Sunday, November 27, 2011

You are what you eat – the colour version

A flamingo from a local butterfly garden
Every kid knows that a flamingo is pink because of what it eats. They filter water through their beak to catch brine shrimp and algae. The beta carotene in their food is converted to the pink pigments in their feathers, without this pigment source the bird would be white. Unfortunately, flamingos aren't found on my Pacific island except in captivity. But, we do have critters using the same pigment trick.

Recently, I met up with the local Natural History Society (I'm a member) for a beach seine at night because that was when the best low tide was this time of year. Based on the wind storms recently, we were lucky the wind had dropped off and it wasn't raining. The surf was manageable with the net for people wearing hip-waders and dry-suits – so not me as I don't own either. Two people took the net out into the surf. The first seine was over sand resulting in hardly any fish. So, the net was taken out and hauled in a second time over eelgrass. All sorts of interesting intertidal creatures were pulled up.

Everyone gathered around to check out the fishes, crabs and shrimps. The fish catch included: walleye pollock, English sole, stary flounder, sharpnose sculpin, sailfin sculpin, sandlance, roselip sculpin, tubesnout, high cockscomb, a type surf perch, Pacific spiny lumpsucker (the cutest fish ever) and a penpoint gunnel. Each type was put into a clear ziplock bag along with plenty of water and passed around. By holding the bags up to my headlamp, I got a good look at each critter.

The penpoint gunnel intrigued me because it was neon green – a tropical water colour in our temperate zone. A picture can be found here, the fish looks like an eel, but isn't. This guy hangs around in eelgrass or sea lettuce beds waiting to ambush little crustaceans and mollusks. The bright green colour of the one we found would allow it to blend in almost perfectly (they also come in other colours to match other seaweeds). Like the flamingo, the penpoint gunnel gets it's colour through what it eats. The green comes from the sea lettuce.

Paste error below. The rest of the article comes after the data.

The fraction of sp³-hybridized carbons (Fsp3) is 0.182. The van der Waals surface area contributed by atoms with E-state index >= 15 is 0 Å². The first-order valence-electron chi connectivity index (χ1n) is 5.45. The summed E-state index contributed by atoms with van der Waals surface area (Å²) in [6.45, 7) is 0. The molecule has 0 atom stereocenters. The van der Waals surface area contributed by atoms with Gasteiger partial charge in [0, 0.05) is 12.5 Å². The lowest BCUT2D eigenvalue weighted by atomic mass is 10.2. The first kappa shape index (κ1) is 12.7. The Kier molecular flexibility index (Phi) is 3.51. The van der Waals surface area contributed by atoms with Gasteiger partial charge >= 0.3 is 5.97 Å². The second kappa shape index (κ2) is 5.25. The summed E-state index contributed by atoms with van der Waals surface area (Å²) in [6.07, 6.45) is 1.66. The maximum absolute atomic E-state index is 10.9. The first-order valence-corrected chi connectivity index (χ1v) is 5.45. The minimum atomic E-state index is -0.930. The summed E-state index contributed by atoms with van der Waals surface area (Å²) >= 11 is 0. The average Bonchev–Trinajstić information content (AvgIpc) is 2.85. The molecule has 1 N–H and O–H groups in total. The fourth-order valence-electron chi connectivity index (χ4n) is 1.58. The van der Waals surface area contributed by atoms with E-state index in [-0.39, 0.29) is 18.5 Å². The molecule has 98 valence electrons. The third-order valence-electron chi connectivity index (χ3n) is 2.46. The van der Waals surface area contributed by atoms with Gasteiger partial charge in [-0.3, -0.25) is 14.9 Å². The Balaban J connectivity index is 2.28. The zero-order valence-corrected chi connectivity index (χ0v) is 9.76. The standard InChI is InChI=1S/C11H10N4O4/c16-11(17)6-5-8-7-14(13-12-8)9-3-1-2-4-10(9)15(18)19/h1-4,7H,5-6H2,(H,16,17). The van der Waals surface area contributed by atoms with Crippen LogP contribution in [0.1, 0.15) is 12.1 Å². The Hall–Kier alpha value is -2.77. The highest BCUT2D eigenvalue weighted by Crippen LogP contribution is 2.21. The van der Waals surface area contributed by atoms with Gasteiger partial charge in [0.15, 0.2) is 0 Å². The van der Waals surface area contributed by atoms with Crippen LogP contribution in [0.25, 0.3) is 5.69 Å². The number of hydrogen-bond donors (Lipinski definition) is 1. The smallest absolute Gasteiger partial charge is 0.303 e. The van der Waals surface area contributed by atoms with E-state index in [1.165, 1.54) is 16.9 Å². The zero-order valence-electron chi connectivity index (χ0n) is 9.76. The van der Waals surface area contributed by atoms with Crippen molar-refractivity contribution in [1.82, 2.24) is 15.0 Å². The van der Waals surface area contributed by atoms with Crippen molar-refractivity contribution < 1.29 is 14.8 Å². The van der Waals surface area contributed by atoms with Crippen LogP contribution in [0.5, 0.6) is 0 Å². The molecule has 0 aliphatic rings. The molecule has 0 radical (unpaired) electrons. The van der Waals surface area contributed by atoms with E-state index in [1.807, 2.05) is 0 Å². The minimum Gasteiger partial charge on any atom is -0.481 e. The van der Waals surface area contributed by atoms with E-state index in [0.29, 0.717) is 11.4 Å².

Few of the fish and invertebrates were held on to for a local museum's tide pool, the rest were released. As we packed up our gear, another beach seine group arrived. In the darkness, all we could see of them was dark shapes and headlamps – it was like looking at ourselves a couple hours in the past.
As a tangent, my trips to the beach seem to coincide with when my rubber boots are muddy. Once again they are clean.

Friday, November 18, 2011

Swamp Water

Home for many microbes
On a whim, I did an internet search on 'swamp water'. What came up included alcoholic drink concoctions and a 1941 movie based on an earlier book which looked like more of a drama than the potential horror promised in the title. No search result came up for swamp water as the random mixing of soda pops (which always came out brown for me because of the necessity of root beer). When I was a kid, I looked forward to any opportunity to mix pops and called it 'swamp water'. I did an informal survey of friends, and I'm not the only one who made swamp water, in fact, a few friends admitted they still do it, especially with slurpees. It even turns out some kids today are still making swamp water.

Speaking of kids and swamp water, I ran a group activity for kids last week on microbes (specifically the oceanic variety, although discussions didn't go that way). I borrowed a microscope and brought in water wrung out of my aquarium's filter, otherwise known as my in-house swamp water. The whole activity reminded me of when I was kid and my science-teacher father brought home a microscope from work for me to use. All the little critters out of my aquarium's filter became visible to me.